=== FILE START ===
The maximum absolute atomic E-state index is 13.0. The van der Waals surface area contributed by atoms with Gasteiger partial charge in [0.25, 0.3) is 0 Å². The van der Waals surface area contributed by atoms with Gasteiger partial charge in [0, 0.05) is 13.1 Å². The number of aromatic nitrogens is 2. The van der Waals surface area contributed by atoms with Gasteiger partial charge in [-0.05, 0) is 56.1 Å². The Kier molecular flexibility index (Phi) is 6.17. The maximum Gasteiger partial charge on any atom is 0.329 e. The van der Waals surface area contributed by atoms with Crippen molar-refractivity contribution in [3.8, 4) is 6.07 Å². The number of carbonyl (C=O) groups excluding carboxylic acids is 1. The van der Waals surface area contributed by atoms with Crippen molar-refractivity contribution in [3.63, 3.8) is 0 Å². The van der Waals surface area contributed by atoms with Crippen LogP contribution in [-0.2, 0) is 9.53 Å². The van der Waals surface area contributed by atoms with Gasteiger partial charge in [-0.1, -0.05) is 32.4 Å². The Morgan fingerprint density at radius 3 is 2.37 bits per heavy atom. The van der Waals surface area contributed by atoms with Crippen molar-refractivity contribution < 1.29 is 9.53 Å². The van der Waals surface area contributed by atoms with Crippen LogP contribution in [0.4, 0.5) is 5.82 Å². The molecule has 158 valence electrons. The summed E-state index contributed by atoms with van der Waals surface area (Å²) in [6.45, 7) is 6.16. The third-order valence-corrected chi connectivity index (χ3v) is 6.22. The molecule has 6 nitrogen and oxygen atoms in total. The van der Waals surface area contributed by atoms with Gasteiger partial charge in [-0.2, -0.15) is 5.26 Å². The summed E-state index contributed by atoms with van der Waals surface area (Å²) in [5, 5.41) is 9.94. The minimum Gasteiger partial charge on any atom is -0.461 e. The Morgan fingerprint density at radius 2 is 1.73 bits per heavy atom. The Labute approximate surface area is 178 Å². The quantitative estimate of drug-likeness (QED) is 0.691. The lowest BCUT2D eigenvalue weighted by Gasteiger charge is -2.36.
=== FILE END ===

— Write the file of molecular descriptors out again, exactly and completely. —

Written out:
The maximum absolute atomic E-state index is 13.0. The van der Waals surface area contributed by atoms with Gasteiger partial charge in [0.25, 0.3) is 0 Å². The van der Waals surface area contributed by atoms with Gasteiger partial charge in [0, 0.05) is 13.1 Å². The number of aromatic nitrogens is 2. The van der Waals surface area contributed by atoms with Gasteiger partial charge in [-0.05, 0) is 56.1 Å². The Kier molecular flexibility index (Phi) is 6.17. The maximum Gasteiger partial charge on any atom is 0.329 e. The van der Waals surface area contributed by atoms with Crippen molar-refractivity contribution in [3.8, 4) is 6.07 Å². The number of carbonyl (C=O) groups excluding carboxylic acids is 1. The van der Waals surface area contributed by atoms with Crippen molar-refractivity contribution in [3.63, 3.8) is 0 Å². The van der Waals surface area contributed by atoms with Crippen LogP contribution in [-0.2, 0) is 9.53 Å². The van der Waals surface area contributed by atoms with Gasteiger partial charge in [-0.1, -0.05) is 32.4 Å². The Morgan fingerprint density at radius 3 is 2.37 bits per heavy atom. The van der Waals surface area contributed by atoms with Crippen molar-refractivity contribution < 1.29 is 9.53 Å². The van der Waals surface area contributed by atoms with Crippen LogP contribution in [0.4, 0.5) is 5.82 Å². The molecule has 158 valence electrons. The summed E-state index contributed by atoms with van der Waals surface area (Å²) in [6.45, 7) is 6.16. The third-order valence-corrected chi connectivity index (χ3v) is 6.22. The molecule has 6 nitrogen and oxygen atoms in total. The van der Waals surface area contributed by atoms with Gasteiger partial charge in [-0.2, -0.15) is 5.26 Å². The summed E-state index contributed by atoms with van der Waals surface area (Å²) in [5, 5.41) is 9.94. The minimum Gasteiger partial charge on any atom is -0.461 e. The Morgan fingerprint density at radius 2 is 1.73 bits per heavy atom. The Labute approximate surface area is 178 Å². The quantitative estimate of drug-likeness (QED) is 0.691. The lowest BCUT2D eigenvalue weighted by Gasteiger charge is -2.36.